Microsoft releases new Outlook for Mac, says Office coming

I’m not very keen on Outlook but it is a gigantically popular app and it’s good to see it being updated:

Today we are announcing the new Outlook for the Mac, which delivers improved performance and reliability and a fresh look and feel that is unmistakably Microsoft Office. This release offers a more familiar and consistent experience between Outlook on the PC, Outlook on the web and Outlook Web App (OWA) for iPad, iPhone and Android devices.

The new Outlook for Mac includes:

Better performance and reliability as a result of a new threading model and database improvements.
A new modern user interface with improved scrolling and agility when switching between Ribbon tabs.

New Outlook for Mac available to Office 365 customers – Office Blogs

Read the full piece for more about Outlook and the future of Office on the Mac.

Use an email client instead of the web

I’m prompted to say this to you because of an short article about Gmail whose writer says:

I’ve been using Gmail since 2003 exclusively. It’s awesome. And when I learned the keyboard shortcuts in 2006, it vastly increased my email productivity. I highly recommend taking the time to learn them.

Yesterday I discovered the biggest boon to my email productivity since shortcuts: Gmail Offline, a Google Chrome app that does just what it says: Allows you to read and write email (in the browser) when you’re not connected to the Internet. But that’s not the key point. I haven’t even been offline since I started using it.

Do Your Email Faster by Getting Offline – Ev Williams, Medium (13 May 2014)

He sounds so surprised. Here’s the thing. If you get to your email by firing up Firefox or Safari or Chrome or (twitch) Internet Explorer, then logging on to a site like ( as was) or, you’re reading your email online. (* See that asterisk? It’s important. But shush, I didn’t say it yet.) You’re reading your email online. That’s nice. You can do that from anywhere, absolutely anywhere that you can get an internet connection and it’s fine.

So long as you have an internet connection. You are bollixed if you don’t. And so long as your email provider remains your email provider. A friend recently moved from one broadband supplier to another and in the process was told she would lose her old email address. You know that’s a problem: if there are any statistics into why so many people remain subscribers to AOL then they probably conclude that it is solely to keep that familiar address. Same with Hotmail. You keep putting up with the crap because you’ve given everybody that bleedin’ email address and there is nothing you can do about it.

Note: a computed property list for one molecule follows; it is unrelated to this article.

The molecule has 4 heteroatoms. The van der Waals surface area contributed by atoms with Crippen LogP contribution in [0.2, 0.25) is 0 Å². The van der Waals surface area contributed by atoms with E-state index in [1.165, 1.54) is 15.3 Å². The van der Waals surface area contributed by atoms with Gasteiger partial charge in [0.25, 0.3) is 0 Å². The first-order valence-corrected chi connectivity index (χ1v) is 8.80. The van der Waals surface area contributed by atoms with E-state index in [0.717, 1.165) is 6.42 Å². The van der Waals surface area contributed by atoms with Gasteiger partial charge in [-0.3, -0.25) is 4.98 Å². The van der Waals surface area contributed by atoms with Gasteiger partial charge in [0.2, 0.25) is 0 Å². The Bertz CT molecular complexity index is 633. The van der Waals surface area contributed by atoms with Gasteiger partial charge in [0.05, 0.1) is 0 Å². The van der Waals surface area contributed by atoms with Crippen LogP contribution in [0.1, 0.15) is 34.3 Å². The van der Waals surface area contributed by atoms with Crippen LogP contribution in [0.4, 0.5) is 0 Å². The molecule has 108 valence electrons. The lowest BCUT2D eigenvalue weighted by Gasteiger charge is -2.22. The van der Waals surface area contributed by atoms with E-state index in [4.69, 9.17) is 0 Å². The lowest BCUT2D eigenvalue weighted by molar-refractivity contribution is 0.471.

Until forced. Then you change to something good and that may well be Gmail but this is another story.

Back to the online versus offline stuff.

If you work in an office and your PC or Mac there includes Microsoft Outlook, you’re getting your email offline. It might be stored on your company’s network servers but it’s not sitting out there on the internet waiting for you to login or for Microsoft to switch you off.

Back when this used to be an either/or kind of situation, there were advantages and disadvantages to online and offline email. I have always used offline, though, and I’ve done so because it means I have all the email right here. It’s mine and on my Mac and on my backups, you can’t take it away from me without theft and some serious effort.

It’s called using an email client: Apple’s OS X Mail is a client, Microsoft Outlook is a client and email is served to them. Your computer goes off to get email for you and brings it back, you don’t have to keep going to a website or leaving a website tab open.

Also back in the day, leaving that connection open cost you money. I knew someone who stay online while slowly peck-typing her emails, not appreciating that it was only when she hit Send that she needed to be online. I did tell her that and her internet connection did keep dropping the line because, as far as it was concerned, she wasn’t using it for a very long time. But I have no doubt that she persisted until whenever she got broadband.